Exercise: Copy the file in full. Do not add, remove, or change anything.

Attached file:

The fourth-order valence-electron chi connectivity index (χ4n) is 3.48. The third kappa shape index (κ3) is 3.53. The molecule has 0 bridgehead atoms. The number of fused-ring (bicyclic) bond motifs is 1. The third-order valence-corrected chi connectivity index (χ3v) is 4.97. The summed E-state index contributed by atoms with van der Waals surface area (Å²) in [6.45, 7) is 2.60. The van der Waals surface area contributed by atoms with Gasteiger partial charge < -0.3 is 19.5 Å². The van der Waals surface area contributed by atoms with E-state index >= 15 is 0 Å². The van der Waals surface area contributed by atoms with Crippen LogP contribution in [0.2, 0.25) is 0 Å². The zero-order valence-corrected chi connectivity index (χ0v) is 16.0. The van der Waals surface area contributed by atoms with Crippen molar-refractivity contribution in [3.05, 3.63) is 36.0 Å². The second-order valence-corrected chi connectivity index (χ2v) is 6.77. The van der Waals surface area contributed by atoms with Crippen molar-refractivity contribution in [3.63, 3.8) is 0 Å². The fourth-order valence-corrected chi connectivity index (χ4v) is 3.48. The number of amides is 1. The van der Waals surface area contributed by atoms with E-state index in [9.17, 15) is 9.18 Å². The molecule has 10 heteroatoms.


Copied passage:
The fourth-order valence-electron chi connectivity index (χ4n) is 3.48. The third kappa shape index (κ3) is 3.53. The molecule has 0 bridgehead atoms. The number of fused-ring (bicyclic) bond motifs is 1. The third-order valence-corrected chi connectivity index (χ3v) is 4.97. The summed E-state index contributed by atoms with van der Waals surface area (Å²) in [6.45, 7) is 2.60. The van der Waals surface area contributed by atoms with Gasteiger partial charge < -0.3 is 19.5 Å². The van der Waals surface area contributed by atoms with E-state index >= 15 is 0 Å². The van der Waals surface area contributed by atoms with Crippen LogP contribution in [0.2, 0.25) is 0 Å². The zero-order valence-corrected chi connectivity index (χ0v) is 16.0. The van der Waals surface area contributed by atoms with Crippen molar-refractivity contribution in [3.05, 3.63) is 36.0 Å². The second-order valence-corrected chi connectivity index (χ2v) is 6.77. The van der Waals surface area contributed by atoms with Crippen molar-refractivity contribution in [3.63, 3.8) is 0 Å². The fourth-order valence-corrected chi connectivity index (χ4v) is 3.48. The number of amides is 1. The van der Waals surface area contributed by atoms with E-state index in [9.17, 15) is 9.18 Å². The molecule has 10 heteroatoms.